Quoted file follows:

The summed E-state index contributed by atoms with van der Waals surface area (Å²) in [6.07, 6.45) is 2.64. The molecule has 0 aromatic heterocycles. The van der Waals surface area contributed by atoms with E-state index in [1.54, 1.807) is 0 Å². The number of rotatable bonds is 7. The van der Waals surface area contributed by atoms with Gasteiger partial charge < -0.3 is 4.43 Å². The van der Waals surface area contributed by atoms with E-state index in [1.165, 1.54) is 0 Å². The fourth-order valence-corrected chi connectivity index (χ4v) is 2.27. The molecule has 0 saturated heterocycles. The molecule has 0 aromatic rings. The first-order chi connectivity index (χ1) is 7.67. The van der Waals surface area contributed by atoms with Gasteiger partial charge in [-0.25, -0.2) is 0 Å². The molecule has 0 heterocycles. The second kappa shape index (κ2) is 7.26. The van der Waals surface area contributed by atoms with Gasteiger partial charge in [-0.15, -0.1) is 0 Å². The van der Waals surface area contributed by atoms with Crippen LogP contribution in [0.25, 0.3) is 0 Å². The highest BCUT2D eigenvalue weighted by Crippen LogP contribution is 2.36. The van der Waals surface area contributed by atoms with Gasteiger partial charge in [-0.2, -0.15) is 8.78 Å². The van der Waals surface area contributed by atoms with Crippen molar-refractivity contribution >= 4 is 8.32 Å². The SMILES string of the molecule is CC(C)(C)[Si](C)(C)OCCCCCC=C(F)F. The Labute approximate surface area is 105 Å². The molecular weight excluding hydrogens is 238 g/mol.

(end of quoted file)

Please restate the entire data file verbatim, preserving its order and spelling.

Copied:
The summed E-state index contributed by atoms with van der Waals surface area (Å²) in [6.07, 6.45) is 2.64. The molecule has 0 aromatic heterocycles. The van der Waals surface area contributed by atoms with E-state index in [1.54, 1.807) is 0 Å². The number of rotatable bonds is 7. The van der Waals surface area contributed by atoms with Gasteiger partial charge < -0.3 is 4.43 Å². The van der Waals surface area contributed by atoms with E-state index in [1.165, 1.54) is 0 Å². The fourth-order valence-corrected chi connectivity index (χ4v) is 2.27. The molecule has 0 saturated heterocycles. The molecule has 0 aromatic rings. The first-order chi connectivity index (χ1) is 7.67. The van der Waals surface area contributed by atoms with Gasteiger partial charge in [-0.25, -0.2) is 0 Å². The molecule has 0 heterocycles. The second kappa shape index (κ2) is 7.26. The van der Waals surface area contributed by atoms with Gasteiger partial charge in [-0.15, -0.1) is 0 Å². The van der Waals surface area contributed by atoms with Crippen LogP contribution in [0.25, 0.3) is 0 Å². The highest BCUT2D eigenvalue weighted by Crippen LogP contribution is 2.36. The van der Waals surface area contributed by atoms with Gasteiger partial charge in [-0.2, -0.15) is 8.78 Å². The van der Waals surface area contributed by atoms with Crippen molar-refractivity contribution >= 4 is 8.32 Å². The SMILES string of the molecule is CC(C)(C)[Si](C)(C)OCCCCCC=C(F)F. The Labute approximate surface area is 105 Å². The molecular weight excluding hydrogens is 238 g/mol.